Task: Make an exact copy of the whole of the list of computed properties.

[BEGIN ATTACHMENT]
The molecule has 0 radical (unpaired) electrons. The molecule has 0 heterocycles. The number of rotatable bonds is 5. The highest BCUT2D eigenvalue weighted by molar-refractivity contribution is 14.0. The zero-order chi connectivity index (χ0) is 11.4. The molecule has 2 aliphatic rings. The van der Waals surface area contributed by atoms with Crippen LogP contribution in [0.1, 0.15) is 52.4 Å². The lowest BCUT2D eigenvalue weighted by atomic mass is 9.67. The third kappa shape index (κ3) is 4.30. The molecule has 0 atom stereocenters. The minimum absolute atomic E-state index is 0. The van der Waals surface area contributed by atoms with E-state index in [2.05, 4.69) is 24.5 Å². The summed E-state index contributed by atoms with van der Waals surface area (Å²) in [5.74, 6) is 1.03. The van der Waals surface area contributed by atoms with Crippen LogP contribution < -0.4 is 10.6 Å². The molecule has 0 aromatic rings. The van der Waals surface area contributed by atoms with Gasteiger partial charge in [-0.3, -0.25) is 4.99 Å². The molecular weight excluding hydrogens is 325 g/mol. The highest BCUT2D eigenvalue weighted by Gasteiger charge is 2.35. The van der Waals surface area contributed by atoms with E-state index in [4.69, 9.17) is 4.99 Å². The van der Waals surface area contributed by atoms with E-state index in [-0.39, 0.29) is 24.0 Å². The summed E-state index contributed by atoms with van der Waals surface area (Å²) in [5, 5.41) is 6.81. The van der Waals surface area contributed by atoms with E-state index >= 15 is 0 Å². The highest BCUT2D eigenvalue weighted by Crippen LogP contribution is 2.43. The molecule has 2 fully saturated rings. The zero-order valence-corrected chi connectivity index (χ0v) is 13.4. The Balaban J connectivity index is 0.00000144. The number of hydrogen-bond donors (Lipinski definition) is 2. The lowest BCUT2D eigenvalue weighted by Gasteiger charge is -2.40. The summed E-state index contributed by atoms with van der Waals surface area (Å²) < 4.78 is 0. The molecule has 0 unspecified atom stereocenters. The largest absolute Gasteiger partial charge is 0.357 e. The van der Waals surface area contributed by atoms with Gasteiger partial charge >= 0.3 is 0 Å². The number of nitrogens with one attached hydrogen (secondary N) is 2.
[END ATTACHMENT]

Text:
The molecule has 0 radical (unpaired) electrons. The molecule has 0 heterocycles. The number of rotatable bonds is 5. The highest BCUT2D eigenvalue weighted by molar-refractivity contribution is 14.0. The zero-order chi connectivity index (χ0) is 11.4. The molecule has 2 aliphatic rings. The van der Waals surface area contributed by atoms with Crippen LogP contribution in [0.1, 0.15) is 52.4 Å². The lowest BCUT2D eigenvalue weighted by atomic mass is 9.67. The third kappa shape index (κ3) is 4.30. The molecule has 0 atom stereocenters. The minimum absolute atomic E-state index is 0. The van der Waals surface area contributed by atoms with E-state index in [2.05, 4.69) is 24.5 Å². The summed E-state index contributed by atoms with van der Waals surface area (Å²) in [5.74, 6) is 1.03. The van der Waals surface area contributed by atoms with Crippen LogP contribution < -0.4 is 10.6 Å². The molecule has 0 aromatic rings. The van der Waals surface area contributed by atoms with Gasteiger partial charge in [-0.3, -0.25) is 4.99 Å². The molecular weight excluding hydrogens is 325 g/mol. The highest BCUT2D eigenvalue weighted by Gasteiger charge is 2.35. The van der Waals surface area contributed by atoms with E-state index in [4.69, 9.17) is 4.99 Å². The van der Waals surface area contributed by atoms with E-state index in [-0.39, 0.29) is 24.0 Å². The summed E-state index contributed by atoms with van der Waals surface area (Å²) in [5, 5.41) is 6.81. The van der Waals surface area contributed by atoms with E-state index >= 15 is 0 Å². The highest BCUT2D eigenvalue weighted by Crippen LogP contribution is 2.43. The molecule has 2 fully saturated rings. The zero-order valence-corrected chi connectivity index (χ0v) is 13.4. The Balaban J connectivity index is 0.00000144. The number of hydrogen-bond donors (Lipinski definition) is 2. The lowest BCUT2D eigenvalue weighted by Gasteiger charge is -2.40. The summed E-state index contributed by atoms with van der Waals surface area (Å²) < 4.78 is 0. The molecule has 0 unspecified atom stereocenters. The largest absolute Gasteiger partial charge is 0.357 e. The van der Waals surface area contributed by atoms with Gasteiger partial charge >= 0.3 is 0 Å². The number of nitrogens with one attached hydrogen (secondary N) is 2.